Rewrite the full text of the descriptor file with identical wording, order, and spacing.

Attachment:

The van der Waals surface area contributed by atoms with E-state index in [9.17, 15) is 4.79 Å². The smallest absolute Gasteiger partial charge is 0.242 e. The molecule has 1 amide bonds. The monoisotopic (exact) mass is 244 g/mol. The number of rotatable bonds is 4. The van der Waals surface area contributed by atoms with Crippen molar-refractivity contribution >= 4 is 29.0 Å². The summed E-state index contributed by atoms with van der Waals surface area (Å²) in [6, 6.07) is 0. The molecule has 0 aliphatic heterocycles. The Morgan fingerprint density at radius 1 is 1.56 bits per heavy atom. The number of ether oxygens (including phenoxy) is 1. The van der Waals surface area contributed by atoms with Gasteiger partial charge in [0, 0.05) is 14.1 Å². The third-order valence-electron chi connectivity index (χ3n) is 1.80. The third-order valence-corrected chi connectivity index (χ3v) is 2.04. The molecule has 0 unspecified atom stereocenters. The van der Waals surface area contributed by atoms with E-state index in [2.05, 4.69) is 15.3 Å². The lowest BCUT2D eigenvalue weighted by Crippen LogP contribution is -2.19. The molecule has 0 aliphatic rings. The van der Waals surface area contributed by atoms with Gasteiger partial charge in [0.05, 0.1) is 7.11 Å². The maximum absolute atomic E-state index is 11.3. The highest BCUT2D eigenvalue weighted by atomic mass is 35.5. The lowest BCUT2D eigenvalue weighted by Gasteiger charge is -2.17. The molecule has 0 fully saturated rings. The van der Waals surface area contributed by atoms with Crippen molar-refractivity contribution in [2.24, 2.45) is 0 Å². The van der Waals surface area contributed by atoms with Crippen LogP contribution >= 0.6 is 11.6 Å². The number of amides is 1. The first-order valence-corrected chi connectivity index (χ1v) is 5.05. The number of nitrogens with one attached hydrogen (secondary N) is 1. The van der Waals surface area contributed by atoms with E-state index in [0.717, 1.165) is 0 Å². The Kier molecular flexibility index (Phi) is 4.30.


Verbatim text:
The van der Waals surface area contributed by atoms with E-state index in [9.17, 15) is 4.79 Å². The smallest absolute Gasteiger partial charge is 0.242 e. The molecule has 1 amide bonds. The monoisotopic (exact) mass is 244 g/mol. The number of rotatable bonds is 4. The van der Waals surface area contributed by atoms with Crippen molar-refractivity contribution >= 4 is 29.0 Å². The summed E-state index contributed by atoms with van der Waals surface area (Å²) in [6, 6.07) is 0. The molecule has 0 aliphatic heterocycles. The Morgan fingerprint density at radius 1 is 1.56 bits per heavy atom. The number of ether oxygens (including phenoxy) is 1. The van der Waals surface area contributed by atoms with Gasteiger partial charge in [0, 0.05) is 14.1 Å². The third-order valence-electron chi connectivity index (χ3n) is 1.80. The third-order valence-corrected chi connectivity index (χ3v) is 2.04. The molecule has 0 unspecified atom stereocenters. The van der Waals surface area contributed by atoms with E-state index in [2.05, 4.69) is 15.3 Å². The lowest BCUT2D eigenvalue weighted by Crippen LogP contribution is -2.19. The molecule has 0 aliphatic rings. The van der Waals surface area contributed by atoms with Gasteiger partial charge in [0.05, 0.1) is 7.11 Å². The maximum absolute atomic E-state index is 11.3. The highest BCUT2D eigenvalue weighted by atomic mass is 35.5. The lowest BCUT2D eigenvalue weighted by Gasteiger charge is -2.17. The molecule has 0 fully saturated rings. The van der Waals surface area contributed by atoms with Crippen molar-refractivity contribution in [2.24, 2.45) is 0 Å². The van der Waals surface area contributed by atoms with Crippen LogP contribution >= 0.6 is 11.6 Å². The number of amides is 1. The first-order valence-corrected chi connectivity index (χ1v) is 5.05. The number of nitrogens with one attached hydrogen (secondary N) is 1. The van der Waals surface area contributed by atoms with E-state index in [0.717, 1.165) is 0 Å². The Kier molecular flexibility index (Phi) is 4.30.